Jenny Strauss Clay
Several scholars, including Detienne, Bergren, and, most recently, Pucci, have explored the interrelations between sex, drugs, and poetry in early Greek thought and in the Odyssey in particular.1 Body- and mind-altering substances, sexual seduction, and the magical charm of song are linked in Homer by the notion of thelxis, enchantment. The power to numb the mind, to cause forgetfulness of self, is, of course, profoundly ambiguous, both pleasurable and dangerous. For every healing drug, there is a lethal one; the delights of sex may be lifeaffirming, or they may entail disastrous consequences; and the Sirens' version of the Iliad offers not kleos, but death.
In his essay, "Valeurs religieuses et mythiques de la terre et du sacrifice dans 1'Odyssée," Vidal-Naquet has shown how each of the episodes in Odysseus' wanderings offers an imaginative model in which aspects of agriculture and sacrifice are combined and recombined in order to explore the super-human and the sub-human, civilization and savagery, so as finally to arrive at a definition of the properly human.2 In the Odyssey, Homer adopts a similar strategy in his exploration of thelxis,3 providing us with constructs in which its different facets are playfully combined, equated, and opposed, in order to define what the French would call le bon usage du plaisir.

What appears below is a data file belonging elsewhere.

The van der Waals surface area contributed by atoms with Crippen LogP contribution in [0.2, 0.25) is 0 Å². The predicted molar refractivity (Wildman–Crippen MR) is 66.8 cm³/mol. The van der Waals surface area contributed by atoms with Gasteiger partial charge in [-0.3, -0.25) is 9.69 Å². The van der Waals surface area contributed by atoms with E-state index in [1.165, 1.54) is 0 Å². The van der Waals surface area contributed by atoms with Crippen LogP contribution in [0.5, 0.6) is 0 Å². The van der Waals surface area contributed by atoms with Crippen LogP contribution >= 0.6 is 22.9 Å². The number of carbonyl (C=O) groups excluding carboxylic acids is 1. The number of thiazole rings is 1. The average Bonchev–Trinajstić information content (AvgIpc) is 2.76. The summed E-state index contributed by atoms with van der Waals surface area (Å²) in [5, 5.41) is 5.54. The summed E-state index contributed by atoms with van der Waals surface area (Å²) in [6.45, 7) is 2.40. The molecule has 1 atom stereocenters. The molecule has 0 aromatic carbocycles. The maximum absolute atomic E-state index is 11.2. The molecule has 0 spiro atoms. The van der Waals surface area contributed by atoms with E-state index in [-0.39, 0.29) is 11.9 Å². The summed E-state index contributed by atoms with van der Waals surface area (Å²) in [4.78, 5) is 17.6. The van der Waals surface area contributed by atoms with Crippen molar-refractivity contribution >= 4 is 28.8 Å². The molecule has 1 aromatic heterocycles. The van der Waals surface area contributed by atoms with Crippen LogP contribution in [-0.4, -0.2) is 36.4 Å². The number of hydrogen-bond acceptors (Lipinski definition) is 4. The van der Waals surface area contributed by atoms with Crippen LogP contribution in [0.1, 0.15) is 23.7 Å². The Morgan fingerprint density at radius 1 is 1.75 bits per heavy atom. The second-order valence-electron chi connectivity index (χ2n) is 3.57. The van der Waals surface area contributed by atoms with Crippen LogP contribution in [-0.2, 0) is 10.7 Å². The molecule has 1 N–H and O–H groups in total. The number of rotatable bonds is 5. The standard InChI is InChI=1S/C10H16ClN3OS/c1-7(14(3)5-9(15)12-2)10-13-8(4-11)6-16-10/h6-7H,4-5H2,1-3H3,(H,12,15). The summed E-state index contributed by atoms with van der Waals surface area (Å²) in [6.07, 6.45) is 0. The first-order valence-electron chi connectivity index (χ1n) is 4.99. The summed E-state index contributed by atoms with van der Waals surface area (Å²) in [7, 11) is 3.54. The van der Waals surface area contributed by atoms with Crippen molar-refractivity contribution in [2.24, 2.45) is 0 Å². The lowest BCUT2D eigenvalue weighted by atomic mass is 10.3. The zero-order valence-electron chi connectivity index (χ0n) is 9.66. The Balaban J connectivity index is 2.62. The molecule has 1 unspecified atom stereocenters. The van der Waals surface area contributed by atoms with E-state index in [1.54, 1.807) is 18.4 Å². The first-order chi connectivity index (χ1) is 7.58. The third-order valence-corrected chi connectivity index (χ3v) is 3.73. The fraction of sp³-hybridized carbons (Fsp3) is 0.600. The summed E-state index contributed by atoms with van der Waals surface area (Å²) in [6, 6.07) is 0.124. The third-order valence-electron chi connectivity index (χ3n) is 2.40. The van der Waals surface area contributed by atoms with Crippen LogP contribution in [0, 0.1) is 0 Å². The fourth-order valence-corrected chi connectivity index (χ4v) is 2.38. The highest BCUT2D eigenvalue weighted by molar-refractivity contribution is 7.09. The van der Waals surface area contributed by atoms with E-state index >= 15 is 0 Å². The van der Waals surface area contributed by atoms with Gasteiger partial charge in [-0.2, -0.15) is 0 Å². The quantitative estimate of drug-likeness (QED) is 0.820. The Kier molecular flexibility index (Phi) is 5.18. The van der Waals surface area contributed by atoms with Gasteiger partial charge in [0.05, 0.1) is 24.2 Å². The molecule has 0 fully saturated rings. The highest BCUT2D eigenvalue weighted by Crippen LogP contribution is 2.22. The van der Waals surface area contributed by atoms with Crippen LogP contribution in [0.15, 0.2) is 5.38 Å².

The girdle of Aphrodite in the Iliad already presents the intimate link between sex and seductive speech: